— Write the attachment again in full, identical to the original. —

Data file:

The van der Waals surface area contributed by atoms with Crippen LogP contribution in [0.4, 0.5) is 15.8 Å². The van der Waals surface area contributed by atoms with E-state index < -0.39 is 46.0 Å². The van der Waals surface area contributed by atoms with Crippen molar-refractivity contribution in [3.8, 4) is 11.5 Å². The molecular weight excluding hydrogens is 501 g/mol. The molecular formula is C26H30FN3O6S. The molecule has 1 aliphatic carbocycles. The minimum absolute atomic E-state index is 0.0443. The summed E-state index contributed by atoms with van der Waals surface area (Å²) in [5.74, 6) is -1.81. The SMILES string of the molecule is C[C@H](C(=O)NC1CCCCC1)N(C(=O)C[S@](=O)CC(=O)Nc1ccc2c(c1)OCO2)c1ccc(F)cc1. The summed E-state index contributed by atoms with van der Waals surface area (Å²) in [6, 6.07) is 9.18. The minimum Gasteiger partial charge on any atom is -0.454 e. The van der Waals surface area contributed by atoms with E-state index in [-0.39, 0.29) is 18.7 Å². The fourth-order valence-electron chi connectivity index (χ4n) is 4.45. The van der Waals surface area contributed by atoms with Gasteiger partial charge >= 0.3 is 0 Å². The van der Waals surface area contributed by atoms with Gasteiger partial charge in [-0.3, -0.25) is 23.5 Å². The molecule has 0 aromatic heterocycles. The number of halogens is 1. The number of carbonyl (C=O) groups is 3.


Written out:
The van der Waals surface area contributed by atoms with Crippen LogP contribution in [0.4, 0.5) is 15.8 Å². The van der Waals surface area contributed by atoms with E-state index < -0.39 is 46.0 Å². The van der Waals surface area contributed by atoms with Crippen molar-refractivity contribution in [3.8, 4) is 11.5 Å². The molecular weight excluding hydrogens is 501 g/mol. The molecular formula is C26H30FN3O6S. The molecule has 1 aliphatic carbocycles. The minimum absolute atomic E-state index is 0.0443. The summed E-state index contributed by atoms with van der Waals surface area (Å²) in [5.74, 6) is -1.81. The SMILES string of the molecule is C[C@H](C(=O)NC1CCCCC1)N(C(=O)C[S@](=O)CC(=O)Nc1ccc2c(c1)OCO2)c1ccc(F)cc1. The summed E-state index contributed by atoms with van der Waals surface area (Å²) in [6, 6.07) is 9.18. The minimum Gasteiger partial charge on any atom is -0.454 e. The van der Waals surface area contributed by atoms with E-state index in [-0.39, 0.29) is 18.7 Å². The fourth-order valence-electron chi connectivity index (χ4n) is 4.45. The van der Waals surface area contributed by atoms with Gasteiger partial charge >= 0.3 is 0 Å². The van der Waals surface area contributed by atoms with Gasteiger partial charge in [-0.3, -0.25) is 23.5 Å². The molecule has 0 aromatic heterocycles. The number of halogens is 1. The number of carbonyl (C=O) groups is 3.